Chazz Palminteri is running his one-man show A Bronx Tale at the Warner Theatre in Washington, D.C. through March 8, and he "says about 80 percent of his solo show . . . about growing up in a Mafia-run neighborhood in the early 1960s -- is true." The play was an off-Broadway hit in 1989, and later was adapted into a movie in which Palminteri co-starred with its director Robert De Niro:
Most people are familiar with the film, in which Palminteri played the gangster, Sonny, who befriends little Cologio, much to the chagrin of the boy's bus-driver dad (De Niro). * * * In the play, Palminteri shows how he became fascinated as a boy by the local mobsters and their ways. He hung out at their bar. "I would get them coffee and cake and throw the dice for them and cut the lemons and the limes," he says. Sonny, the top gangster, had a particular hold on the boy. "He read Machiavelli and he was a pretty interesting guy. I would put him on one side and my father on the other." That moral tug-of-war is the heart of Palminteri's account of growing up at the corner of 187th and Belmont Avenue. "My father used to say it doesn't take much strength to pull a trigger," says the actor, but "to get up every morning and work" took a will his father wanted the boy to appreciate. He says his play "is a tribute to the working people."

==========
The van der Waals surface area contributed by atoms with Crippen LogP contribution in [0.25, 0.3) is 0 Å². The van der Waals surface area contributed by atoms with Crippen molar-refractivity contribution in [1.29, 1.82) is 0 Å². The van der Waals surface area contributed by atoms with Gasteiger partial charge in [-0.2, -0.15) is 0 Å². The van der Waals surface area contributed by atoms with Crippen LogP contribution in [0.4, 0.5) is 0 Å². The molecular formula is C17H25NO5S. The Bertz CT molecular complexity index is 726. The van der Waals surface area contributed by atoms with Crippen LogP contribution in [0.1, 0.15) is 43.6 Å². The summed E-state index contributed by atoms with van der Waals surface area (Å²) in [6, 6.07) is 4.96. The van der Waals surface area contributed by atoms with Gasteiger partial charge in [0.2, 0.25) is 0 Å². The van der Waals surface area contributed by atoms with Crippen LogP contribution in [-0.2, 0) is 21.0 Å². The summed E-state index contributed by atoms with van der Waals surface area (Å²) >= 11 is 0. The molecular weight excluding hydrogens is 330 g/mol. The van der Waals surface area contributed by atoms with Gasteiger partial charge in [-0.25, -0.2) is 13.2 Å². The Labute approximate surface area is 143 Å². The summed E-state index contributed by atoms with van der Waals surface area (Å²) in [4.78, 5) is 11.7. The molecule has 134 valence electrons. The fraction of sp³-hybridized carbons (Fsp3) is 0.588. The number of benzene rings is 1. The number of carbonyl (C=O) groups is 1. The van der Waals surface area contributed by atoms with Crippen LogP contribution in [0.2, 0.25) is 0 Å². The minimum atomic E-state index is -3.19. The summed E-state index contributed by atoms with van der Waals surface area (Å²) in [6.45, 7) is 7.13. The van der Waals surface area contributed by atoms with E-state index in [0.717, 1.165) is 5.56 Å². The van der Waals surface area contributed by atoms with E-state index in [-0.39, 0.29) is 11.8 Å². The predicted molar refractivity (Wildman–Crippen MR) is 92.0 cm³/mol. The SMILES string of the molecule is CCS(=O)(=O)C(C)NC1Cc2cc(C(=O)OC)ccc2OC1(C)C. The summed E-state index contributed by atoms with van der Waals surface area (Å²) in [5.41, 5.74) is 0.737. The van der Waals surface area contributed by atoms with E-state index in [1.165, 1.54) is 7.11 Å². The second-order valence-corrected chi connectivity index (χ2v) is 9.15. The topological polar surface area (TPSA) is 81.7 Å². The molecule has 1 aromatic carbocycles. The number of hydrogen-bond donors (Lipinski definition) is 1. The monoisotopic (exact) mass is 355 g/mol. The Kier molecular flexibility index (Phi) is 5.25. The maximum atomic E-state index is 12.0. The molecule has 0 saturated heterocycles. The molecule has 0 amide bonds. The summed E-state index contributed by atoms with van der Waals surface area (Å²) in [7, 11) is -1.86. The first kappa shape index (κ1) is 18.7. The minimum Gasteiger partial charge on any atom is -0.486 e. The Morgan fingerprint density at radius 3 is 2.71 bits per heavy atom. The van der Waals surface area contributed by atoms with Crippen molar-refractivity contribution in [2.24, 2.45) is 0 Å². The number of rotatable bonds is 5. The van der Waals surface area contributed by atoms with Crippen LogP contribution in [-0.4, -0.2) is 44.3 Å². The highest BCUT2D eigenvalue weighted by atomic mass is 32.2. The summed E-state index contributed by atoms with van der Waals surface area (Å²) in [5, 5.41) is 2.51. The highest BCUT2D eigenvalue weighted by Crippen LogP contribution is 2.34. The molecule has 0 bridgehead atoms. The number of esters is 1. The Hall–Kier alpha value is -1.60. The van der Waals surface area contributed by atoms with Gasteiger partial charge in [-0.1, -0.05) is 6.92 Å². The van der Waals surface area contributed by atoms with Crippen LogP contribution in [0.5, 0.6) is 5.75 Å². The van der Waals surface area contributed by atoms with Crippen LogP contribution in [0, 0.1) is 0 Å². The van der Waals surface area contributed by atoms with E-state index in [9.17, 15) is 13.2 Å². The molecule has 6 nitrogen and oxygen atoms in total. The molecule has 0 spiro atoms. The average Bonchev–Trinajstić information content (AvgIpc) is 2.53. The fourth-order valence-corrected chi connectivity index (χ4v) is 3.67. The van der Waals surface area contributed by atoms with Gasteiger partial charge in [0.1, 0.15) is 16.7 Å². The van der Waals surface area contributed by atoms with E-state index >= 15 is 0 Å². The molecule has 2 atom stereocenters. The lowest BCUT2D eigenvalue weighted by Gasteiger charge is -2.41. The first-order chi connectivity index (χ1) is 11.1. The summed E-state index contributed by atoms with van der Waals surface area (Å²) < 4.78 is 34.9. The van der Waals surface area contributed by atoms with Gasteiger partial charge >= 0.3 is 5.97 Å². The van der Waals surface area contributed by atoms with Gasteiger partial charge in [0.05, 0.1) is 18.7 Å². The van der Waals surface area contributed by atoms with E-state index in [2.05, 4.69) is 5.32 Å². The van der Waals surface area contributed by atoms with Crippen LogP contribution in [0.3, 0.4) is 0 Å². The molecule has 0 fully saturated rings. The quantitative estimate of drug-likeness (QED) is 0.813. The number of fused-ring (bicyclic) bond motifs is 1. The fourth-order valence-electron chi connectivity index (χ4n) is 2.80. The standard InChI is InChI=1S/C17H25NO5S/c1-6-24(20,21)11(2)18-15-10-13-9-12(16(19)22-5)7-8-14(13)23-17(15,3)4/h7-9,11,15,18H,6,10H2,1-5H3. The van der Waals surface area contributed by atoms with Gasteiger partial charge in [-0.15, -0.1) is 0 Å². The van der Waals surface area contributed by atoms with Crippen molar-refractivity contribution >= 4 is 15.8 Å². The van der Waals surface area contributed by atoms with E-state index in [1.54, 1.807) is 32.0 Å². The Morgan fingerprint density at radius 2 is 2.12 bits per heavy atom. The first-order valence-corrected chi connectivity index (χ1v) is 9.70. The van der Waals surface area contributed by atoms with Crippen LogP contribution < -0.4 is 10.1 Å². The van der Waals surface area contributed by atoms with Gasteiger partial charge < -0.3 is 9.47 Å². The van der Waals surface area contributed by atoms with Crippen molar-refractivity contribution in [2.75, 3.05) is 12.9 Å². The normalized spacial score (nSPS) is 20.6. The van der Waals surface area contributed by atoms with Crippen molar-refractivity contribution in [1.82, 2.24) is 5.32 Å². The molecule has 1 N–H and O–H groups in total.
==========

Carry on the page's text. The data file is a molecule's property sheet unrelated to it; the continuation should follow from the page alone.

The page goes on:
Lillo Brancato Jr., the young actor who played Cologio, was convicted last December by a Bronx jury for attempted burglary in a search for pharmaceuticals after a night of tomcatting at a Yonkers strip club with washed out Genovese associate Steven Armento, and sentenced to ten years.
The lure that the Mafia offers to young boys in the neighborhood certainly was at the forefront at yesterday's racketeering trial of Charles Carneglia at which Kevin McMahon testified:
Kevin McMahon never had a chance. Both his parents were junkies. McMahon was born addicted to heroin, he said Tuesday in Brooklyn Federal Court. Then, when he was 6, Mommy and her boyfriend killed Daddy. Mommy went away. Grandma took little Kevin in for a few years, but she couldn't handle him in their rough East New York neighborhood, so when, he said, he was 12 or 13, she threw him out into it. He slept in alleys and yards, and one day, he found a cabana and went inside. He was discovered by the owner. The good news: The owner and his wife took Kevin into their home, and over time, they essentially adopted him. The bad news: The owner was top John Gotti hit man John Carneglia. And he took Kevin right under his gun-bearing wing. A teenager. Perfect chum. Just the age when kids with not enough love or luck are feeling the most vulnerable. And McMahon isn't the only one the Mafia grabbed at this impressionable age. Peter Zucarro, ho also testified at the ongoing trial of mob hit man Charles Carneglia, John's younger brother, said that he was about 13 when neighborhood mobsters started giving him money for doing errands, sucking him in. "I wanted to be just like them," Zucarro said. One problem: The mob is like a Roach Motel. You crawl in, but you can't crawl out. Both Zucarro and McMahon and other informants have referred to themselves as "property." The capos owned them. In this democracy, they volunteered to live in a military dictatorship. They obeyed any order. Anything to feel like they belonged.